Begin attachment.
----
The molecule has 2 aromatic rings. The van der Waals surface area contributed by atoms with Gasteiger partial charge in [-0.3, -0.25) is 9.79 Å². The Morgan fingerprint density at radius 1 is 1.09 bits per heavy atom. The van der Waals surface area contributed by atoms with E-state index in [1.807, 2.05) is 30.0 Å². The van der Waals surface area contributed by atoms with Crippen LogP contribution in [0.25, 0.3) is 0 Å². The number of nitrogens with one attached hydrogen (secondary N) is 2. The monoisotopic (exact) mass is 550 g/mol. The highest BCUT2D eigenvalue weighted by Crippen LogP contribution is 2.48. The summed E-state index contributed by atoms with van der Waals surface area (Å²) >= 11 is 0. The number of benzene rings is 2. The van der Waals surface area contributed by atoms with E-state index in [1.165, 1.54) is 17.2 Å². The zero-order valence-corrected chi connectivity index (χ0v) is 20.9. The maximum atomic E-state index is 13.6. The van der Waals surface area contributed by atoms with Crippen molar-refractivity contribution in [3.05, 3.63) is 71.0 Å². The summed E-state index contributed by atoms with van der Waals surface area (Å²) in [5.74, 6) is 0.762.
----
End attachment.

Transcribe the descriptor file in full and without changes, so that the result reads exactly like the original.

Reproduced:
The molecule has 2 aromatic rings. The van der Waals surface area contributed by atoms with Gasteiger partial charge in [-0.3, -0.25) is 9.79 Å². The Morgan fingerprint density at radius 1 is 1.09 bits per heavy atom. The van der Waals surface area contributed by atoms with E-state index in [1.807, 2.05) is 30.0 Å². The van der Waals surface area contributed by atoms with Crippen LogP contribution in [0.25, 0.3) is 0 Å². The number of nitrogens with one attached hydrogen (secondary N) is 2. The monoisotopic (exact) mass is 550 g/mol. The highest BCUT2D eigenvalue weighted by Crippen LogP contribution is 2.48. The summed E-state index contributed by atoms with van der Waals surface area (Å²) >= 11 is 0. The number of benzene rings is 2. The van der Waals surface area contributed by atoms with E-state index in [1.165, 1.54) is 17.2 Å². The zero-order valence-corrected chi connectivity index (χ0v) is 20.9. The maximum atomic E-state index is 13.6. The van der Waals surface area contributed by atoms with Crippen molar-refractivity contribution in [3.05, 3.63) is 71.0 Å². The summed E-state index contributed by atoms with van der Waals surface area (Å²) in [5.74, 6) is 0.762.